Last year, 12.7 million Americans had their data stolen. Security experts warn that traveling with smartphones, tablets, and laptops heightens the risk. “You face an increased number of vulnerabilities when you travel,” says Eva Valasquez, of Identity Theft Resource Center. “The biggest is public WiFi.” Here’s how to keep your data safe while on the road.
Choose Networks Manually
“People are too relaxed about connecting automatically to WiFi, which can expose you to rogue networks,” says Jason Eaddy, an expert at security and forensics firm Elysium Digital. For instance, be wary of a network called Starbucks when there’s no Starbucks nearby.
Use Your Phone’s Data Instead
Even if you’re logged on to a hotel’s or cafe’s WiFi with a password, it’s possible hackers can access your devices. Data transactions on cell networks are generally more secure. You can tether your laptop to your phone or create a hotspot with your phone (plans are sold through your carrier) and connect to that.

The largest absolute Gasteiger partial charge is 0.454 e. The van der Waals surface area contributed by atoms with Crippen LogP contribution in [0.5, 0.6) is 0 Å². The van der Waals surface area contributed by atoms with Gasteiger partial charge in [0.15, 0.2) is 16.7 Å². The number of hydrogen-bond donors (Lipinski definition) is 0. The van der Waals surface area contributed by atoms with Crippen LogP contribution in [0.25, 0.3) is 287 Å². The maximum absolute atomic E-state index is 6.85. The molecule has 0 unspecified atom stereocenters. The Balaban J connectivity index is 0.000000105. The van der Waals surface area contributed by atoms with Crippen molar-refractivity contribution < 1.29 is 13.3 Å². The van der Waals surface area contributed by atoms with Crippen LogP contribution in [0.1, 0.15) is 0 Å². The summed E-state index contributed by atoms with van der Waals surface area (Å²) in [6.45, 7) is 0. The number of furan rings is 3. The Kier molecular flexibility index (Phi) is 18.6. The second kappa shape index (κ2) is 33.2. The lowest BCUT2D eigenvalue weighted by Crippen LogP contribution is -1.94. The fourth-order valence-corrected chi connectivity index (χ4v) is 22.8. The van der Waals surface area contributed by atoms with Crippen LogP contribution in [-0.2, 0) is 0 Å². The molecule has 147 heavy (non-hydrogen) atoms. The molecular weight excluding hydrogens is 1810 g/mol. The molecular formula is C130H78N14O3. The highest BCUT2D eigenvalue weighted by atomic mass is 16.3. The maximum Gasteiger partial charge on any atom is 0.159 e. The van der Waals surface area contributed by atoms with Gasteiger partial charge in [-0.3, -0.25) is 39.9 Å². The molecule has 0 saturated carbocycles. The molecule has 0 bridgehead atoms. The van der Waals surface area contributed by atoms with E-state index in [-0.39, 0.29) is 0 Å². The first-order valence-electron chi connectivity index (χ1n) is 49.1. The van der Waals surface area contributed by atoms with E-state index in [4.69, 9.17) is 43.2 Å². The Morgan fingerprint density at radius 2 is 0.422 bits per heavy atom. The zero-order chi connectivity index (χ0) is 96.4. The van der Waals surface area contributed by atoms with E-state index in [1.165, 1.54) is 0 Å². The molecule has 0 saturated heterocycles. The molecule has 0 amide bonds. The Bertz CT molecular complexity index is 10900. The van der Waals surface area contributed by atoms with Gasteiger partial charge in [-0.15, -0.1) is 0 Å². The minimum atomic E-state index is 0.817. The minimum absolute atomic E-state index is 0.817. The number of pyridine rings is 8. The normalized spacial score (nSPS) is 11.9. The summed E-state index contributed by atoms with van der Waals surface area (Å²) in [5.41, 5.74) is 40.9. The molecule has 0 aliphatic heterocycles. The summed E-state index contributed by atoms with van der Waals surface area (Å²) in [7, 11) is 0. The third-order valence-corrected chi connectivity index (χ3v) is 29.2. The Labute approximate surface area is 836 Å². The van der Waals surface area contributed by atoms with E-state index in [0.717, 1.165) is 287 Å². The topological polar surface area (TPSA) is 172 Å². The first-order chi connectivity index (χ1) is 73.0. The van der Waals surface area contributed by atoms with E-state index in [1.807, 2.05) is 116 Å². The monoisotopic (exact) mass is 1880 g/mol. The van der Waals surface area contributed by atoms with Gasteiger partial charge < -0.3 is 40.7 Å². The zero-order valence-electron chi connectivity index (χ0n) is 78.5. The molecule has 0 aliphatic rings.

Use a Password Manager
Most experts recommend using a service like 1Password or LastPass, which allows you to remember only one pass phrase for its site but generates long, complex passwords for every other site you use — meaning if one website gets compromised, the password won’t expose you on others.
Smarten Up Your Web Browser
“Get a plug-in called HTTPS Everywhere on Firefox and Chrome, which encrypts your data,” says Eaddy. You can also get a VPN service, which prevents middlemen from monitoring traffic. It’s available from $5 per month from NordVPN or Private Internet Access.